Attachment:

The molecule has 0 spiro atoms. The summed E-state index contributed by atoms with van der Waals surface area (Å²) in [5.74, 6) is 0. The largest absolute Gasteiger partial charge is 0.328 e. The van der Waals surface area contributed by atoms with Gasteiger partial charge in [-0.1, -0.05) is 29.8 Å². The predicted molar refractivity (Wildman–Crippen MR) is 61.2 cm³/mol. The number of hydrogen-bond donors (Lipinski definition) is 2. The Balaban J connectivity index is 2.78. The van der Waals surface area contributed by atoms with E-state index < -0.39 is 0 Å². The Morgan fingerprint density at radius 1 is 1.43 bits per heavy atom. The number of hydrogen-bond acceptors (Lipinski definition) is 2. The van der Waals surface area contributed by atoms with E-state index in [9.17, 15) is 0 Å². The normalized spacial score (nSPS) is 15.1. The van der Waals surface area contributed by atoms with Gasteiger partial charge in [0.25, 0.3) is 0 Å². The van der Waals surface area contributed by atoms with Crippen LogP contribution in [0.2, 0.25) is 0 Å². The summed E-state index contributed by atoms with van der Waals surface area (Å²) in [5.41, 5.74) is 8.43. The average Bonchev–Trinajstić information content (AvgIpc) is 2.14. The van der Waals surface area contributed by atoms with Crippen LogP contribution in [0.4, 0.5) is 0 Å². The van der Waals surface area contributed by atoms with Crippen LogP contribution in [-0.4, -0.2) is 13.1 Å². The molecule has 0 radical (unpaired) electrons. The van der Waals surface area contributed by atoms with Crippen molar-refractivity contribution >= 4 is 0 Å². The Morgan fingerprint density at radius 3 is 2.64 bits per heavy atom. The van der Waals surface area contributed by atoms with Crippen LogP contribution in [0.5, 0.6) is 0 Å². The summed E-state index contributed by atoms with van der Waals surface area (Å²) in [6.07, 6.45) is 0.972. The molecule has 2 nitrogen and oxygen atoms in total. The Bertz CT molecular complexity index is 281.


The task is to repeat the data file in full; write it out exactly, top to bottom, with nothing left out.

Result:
The molecule has 0 spiro atoms. The summed E-state index contributed by atoms with van der Waals surface area (Å²) in [5.74, 6) is 0. The largest absolute Gasteiger partial charge is 0.328 e. The van der Waals surface area contributed by atoms with Gasteiger partial charge in [-0.1, -0.05) is 29.8 Å². The predicted molar refractivity (Wildman–Crippen MR) is 61.2 cm³/mol. The number of hydrogen-bond donors (Lipinski definition) is 2. The Balaban J connectivity index is 2.78. The van der Waals surface area contributed by atoms with E-state index < -0.39 is 0 Å². The Morgan fingerprint density at radius 1 is 1.43 bits per heavy atom. The number of hydrogen-bond acceptors (Lipinski definition) is 2. The van der Waals surface area contributed by atoms with E-state index in [9.17, 15) is 0 Å². The normalized spacial score (nSPS) is 15.1. The van der Waals surface area contributed by atoms with Gasteiger partial charge in [0.25, 0.3) is 0 Å². The van der Waals surface area contributed by atoms with Crippen LogP contribution in [0.2, 0.25) is 0 Å². The summed E-state index contributed by atoms with van der Waals surface area (Å²) in [5.41, 5.74) is 8.43. The average Bonchev–Trinajstić information content (AvgIpc) is 2.14. The van der Waals surface area contributed by atoms with Crippen LogP contribution in [0.4, 0.5) is 0 Å². The van der Waals surface area contributed by atoms with Crippen LogP contribution in [-0.4, -0.2) is 13.1 Å². The molecule has 0 radical (unpaired) electrons. The van der Waals surface area contributed by atoms with Crippen molar-refractivity contribution >= 4 is 0 Å². The Morgan fingerprint density at radius 3 is 2.64 bits per heavy atom. The van der Waals surface area contributed by atoms with Crippen LogP contribution in [0.5, 0.6) is 0 Å². The summed E-state index contributed by atoms with van der Waals surface area (Å²) in [6.07, 6.45) is 0.972. The molecule has 2 nitrogen and oxygen atoms in total. The Bertz CT molecular complexity index is 281.